There is also a difference between being humbled and feeling of little worth or value. Humility draws us closer to the Lord, while shame and guilt can drive us away from the Lord. God does not want us to denigrate ourselves and feel that we have little worth in His eyes. This is hurtful to Him and to us. It’s important to recognize that we are worth the time and effort it takes to change. Part of what this earth life is about is finding ways to change our weaknesses. Some weaknesses may be lifelong battles, while others can be overcome more quickly.

Several years ago I worked with a client, Rachel (name has been changed), who had a problem with drinking. It had become a crutch and a means to release the stress of her difficult life. She determined that she was going to overcome her addiction, and with some help and encouragement, she stopped drinking. Before fully overcoming her drinking problem, she didn’t belittle herself for her weakness. She recognized it. Then, with determination and the help of a good bishop, the Lord, and a few key people, Rachel determined that she would stop drinking. Last time I spoke with her, she reported no desire to drink.

In order to grow from our weaknesses, we must turn to the Lord with faith, hope, and an understanding that He will hold us in the palm of His hand. President Russell M. Nelson, President of the Quorum of the Twelve Apostles, has counseled: “To the individual who is weak in the heart, fearful in the heart, be patient with yourself. Perfection comes not in this life but in the next life. Don’t demand things that are unreasonable. But demand of yourself improvement. As you let the Lord help you through that, He will make the difference.”4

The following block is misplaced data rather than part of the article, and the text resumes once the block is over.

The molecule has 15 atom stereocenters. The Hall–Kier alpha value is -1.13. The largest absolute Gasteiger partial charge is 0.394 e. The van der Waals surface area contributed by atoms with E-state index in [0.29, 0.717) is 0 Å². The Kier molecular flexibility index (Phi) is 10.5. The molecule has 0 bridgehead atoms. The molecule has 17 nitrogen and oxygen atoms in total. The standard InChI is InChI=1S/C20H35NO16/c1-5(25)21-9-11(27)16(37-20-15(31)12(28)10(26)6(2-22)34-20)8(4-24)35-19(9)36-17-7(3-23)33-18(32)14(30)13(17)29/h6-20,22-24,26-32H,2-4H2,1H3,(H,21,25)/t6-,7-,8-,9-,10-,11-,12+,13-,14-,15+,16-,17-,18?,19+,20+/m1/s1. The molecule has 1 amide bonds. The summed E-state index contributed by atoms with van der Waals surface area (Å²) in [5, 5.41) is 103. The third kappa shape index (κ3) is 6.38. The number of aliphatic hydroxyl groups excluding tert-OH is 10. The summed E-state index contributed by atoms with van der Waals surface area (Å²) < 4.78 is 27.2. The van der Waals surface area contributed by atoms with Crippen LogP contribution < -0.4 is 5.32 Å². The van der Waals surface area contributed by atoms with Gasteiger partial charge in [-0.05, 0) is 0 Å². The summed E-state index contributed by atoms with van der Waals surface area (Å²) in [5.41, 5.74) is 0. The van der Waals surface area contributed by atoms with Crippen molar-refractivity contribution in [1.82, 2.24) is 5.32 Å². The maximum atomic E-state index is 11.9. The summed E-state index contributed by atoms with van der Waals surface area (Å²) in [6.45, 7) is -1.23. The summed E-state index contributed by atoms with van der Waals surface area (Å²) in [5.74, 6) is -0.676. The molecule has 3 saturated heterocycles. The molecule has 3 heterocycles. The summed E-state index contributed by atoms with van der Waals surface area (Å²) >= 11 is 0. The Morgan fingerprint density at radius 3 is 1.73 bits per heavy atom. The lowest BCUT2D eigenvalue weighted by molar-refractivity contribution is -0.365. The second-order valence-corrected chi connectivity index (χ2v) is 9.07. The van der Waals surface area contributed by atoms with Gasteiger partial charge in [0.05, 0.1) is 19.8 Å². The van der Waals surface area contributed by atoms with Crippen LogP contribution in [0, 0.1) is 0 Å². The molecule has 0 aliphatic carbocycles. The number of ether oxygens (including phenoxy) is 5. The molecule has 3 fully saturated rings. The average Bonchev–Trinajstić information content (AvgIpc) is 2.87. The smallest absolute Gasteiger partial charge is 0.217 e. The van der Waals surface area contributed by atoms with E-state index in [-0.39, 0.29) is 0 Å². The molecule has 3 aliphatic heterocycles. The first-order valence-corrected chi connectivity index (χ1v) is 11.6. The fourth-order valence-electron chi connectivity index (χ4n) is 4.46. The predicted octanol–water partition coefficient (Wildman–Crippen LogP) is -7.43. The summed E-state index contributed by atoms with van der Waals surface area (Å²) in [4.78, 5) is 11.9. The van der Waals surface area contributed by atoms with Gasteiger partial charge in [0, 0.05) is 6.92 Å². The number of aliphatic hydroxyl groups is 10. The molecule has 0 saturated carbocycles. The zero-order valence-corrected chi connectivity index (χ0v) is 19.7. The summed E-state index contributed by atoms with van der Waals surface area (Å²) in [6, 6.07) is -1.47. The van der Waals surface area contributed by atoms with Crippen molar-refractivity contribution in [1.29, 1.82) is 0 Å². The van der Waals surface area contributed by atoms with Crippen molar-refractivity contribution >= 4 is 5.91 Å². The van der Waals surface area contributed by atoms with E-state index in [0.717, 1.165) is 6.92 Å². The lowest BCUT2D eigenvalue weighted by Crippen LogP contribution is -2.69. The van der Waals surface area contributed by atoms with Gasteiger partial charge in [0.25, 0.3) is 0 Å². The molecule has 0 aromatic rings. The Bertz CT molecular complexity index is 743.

Choose Happiness Now

adjusting the sails on a boat

In the midst of becoming better, we can choose peace and happiness now. Even in the midst of the darkest circumstances we can choose our attitude. Viktor Frankl, a well-known psychiatrist and Holocaust survivor, stated, “Everything can be taken from a man but one thing: the last of human freedoms—to choose one’s attitude in any given set of circumstances, to choose one’s own way.”5

We are told, “Men are, that they might have joy” (2 Nephi 2:25). This does not mean that God will magically fill our lives with happiness. Happiness is a choice for most of us. It takes effort and the practice of gratitude, trust, and faith. The negative can take all the room in our lives if we allow it. We may not be able to change the circumstances in our lives, but we can choose how we react to them. President Thomas S. Monson said, “We can’t direct the wind, but we can adjust the sails. For maximum happiness, peace, and contentment, may we choose a positive attitude.”6

As we choose to focus on the good, rely on the Lord and His Atonement, and accept and learn from our imperfections, we can remove unrealistic expectations of ourselves and strive for goodness and happiness in our lives. We will be at peace with our imperfections and find comfort in God’s redeeming love. We will find joy in our hearts knowing that the plan of salvation can lead us back to our Heavenly Father as we make our best efforts, imperfect as they are, to be worthy to live with Him again.


  1. Ezra Taft Benson, “Do Not Despair,” Ensign, Oct. 1986, 4.

  2. J. Devn Cornish, “Am I Good Enough? Will I Make It?Ensign, Nov. 2016, 33.

  3. Bruce R. McConkie, “The Seven Deadly Heresies” (Brigham Young University devotional, June 1, 1980), 6–7, speeches.byu.edu.

  4. Russell M. Nelson, “Men’s Hearts Shall Fail Them” (video), mormonchannel.org.

  5. Viktor E. Frankl, Man’s Search for Meaning (1959), 86.

  6. Thomas S. Monson, “Living the Abundant Life,” Ensign, Jan. 2012, 4.